Will 2015 finally be the year that the political parties fight the first social media election?
In March 2007, an unknown democratic senator convened some Silicon Valley entrepreneurs for an usual meeting. Unlike previous election campaigns – the Senator told the congregation – his campaign would be digital and online. To prove it he would be allocating $16 million to online advertising, $15.5 million more than his opponent, John McCain.
The spend – unprecedented for an election bid – ended up decisive: The ‘social-media election’ as it was termed set a trend that has continued to this day, a trend now well underway on this side of the Atlantic.
To understand the seriousness with which political parties take social media, you need to analyse their financials. Documents obtained by the BBC last month reveal the Conservatives are spending over £100,000 each month on Facebook.
Interestingly, constituency campaigns don’t get such a lion’s share. During the Clacton by-election the party spent only £924 supporting its candidate. Like our American cousins, the Tories are controlling the narrative from Milbank, rather than farming it out to local party organisations.
In contrast, smaller parties are readier to support local campaigns. Until recently UKIP spent only about £100 a month on Facebook. But, at the Newark by-election they invested £3,000 in online advertising.
For Labour, the challenge is altogether different. They cannot outspend the Conservatives. Instead they need to out-organise and out-smart the ‘nasty party’.
Perhaps here they could borrow a few extra tips from our American friends.
Over there virtually all candidates are now on Twitter and Facebook. Some have Instagram accounts brimming with snapshots. Most raise money by email and many more buy online ads.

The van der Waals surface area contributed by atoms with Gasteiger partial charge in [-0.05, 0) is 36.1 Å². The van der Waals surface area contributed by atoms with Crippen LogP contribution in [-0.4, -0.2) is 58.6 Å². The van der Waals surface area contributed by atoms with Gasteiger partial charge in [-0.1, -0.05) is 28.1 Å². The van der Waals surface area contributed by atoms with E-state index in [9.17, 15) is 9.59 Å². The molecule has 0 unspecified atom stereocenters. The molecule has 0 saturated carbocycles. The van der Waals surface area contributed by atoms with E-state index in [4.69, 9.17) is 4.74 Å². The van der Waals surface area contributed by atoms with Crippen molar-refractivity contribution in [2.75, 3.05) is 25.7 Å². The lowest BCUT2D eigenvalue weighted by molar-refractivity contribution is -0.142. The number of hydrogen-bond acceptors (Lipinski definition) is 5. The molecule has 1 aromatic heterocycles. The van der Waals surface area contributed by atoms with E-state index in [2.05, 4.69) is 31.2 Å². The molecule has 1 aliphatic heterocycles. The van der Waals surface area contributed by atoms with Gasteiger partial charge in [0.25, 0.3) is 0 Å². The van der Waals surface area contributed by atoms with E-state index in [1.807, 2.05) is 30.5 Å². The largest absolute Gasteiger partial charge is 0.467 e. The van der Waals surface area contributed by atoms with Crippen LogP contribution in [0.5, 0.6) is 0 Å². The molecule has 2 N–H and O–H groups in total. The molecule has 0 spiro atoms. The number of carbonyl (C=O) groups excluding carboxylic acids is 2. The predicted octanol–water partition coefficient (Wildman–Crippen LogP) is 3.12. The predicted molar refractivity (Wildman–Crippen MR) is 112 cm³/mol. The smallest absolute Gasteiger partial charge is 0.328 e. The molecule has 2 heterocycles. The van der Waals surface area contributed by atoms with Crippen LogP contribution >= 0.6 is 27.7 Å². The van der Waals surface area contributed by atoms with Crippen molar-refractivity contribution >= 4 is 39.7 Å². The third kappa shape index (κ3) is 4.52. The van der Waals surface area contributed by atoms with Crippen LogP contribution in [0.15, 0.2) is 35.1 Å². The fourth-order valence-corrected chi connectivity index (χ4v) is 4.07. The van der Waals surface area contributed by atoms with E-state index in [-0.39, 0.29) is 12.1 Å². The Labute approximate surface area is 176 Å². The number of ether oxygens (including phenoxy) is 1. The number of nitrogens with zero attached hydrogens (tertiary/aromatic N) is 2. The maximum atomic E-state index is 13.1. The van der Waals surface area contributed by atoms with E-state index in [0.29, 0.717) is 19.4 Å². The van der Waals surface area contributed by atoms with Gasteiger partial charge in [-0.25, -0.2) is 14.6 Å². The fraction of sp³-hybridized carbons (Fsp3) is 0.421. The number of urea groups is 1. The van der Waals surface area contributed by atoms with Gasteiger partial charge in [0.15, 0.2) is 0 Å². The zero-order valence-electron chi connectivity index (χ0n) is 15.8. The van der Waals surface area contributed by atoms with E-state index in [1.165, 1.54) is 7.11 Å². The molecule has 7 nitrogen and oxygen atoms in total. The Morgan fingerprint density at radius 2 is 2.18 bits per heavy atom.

The challenge they now confront is how to stand out online.
From viral videos to selfies, listicles and “throwback Thursday” photos, candidates in last year’s midterms went to extraordinary lengths to be seen.
This is not always pretty. Before campaigning began, Senate Minority Leader Mitch McConnell’s campaign team filmed a then-trendy “Harlem Shake” video. In it, a McConnell-masked man dances alone and then is suddenly surrounded by thrashing costumed volunteers, some dressed as President Abraham Lincoln, Rosie the Riveter and a Republican-symbol elephant.
Will we see such scenes here? Probably not. Emails are a critical digital strategy for all main parties, and will remain so. Humour has always been an important part of the election cycle, and parties won’t want that to slip into absurdity without careful consideration.
One thing however, is certain. It won’t be a quiet few months for politician’s twitter accounts. Twitter storms, vicious trolls, viral videos, attack articles – the road to social media redemption is rocky, long and unforgiving. Let’s see who survives.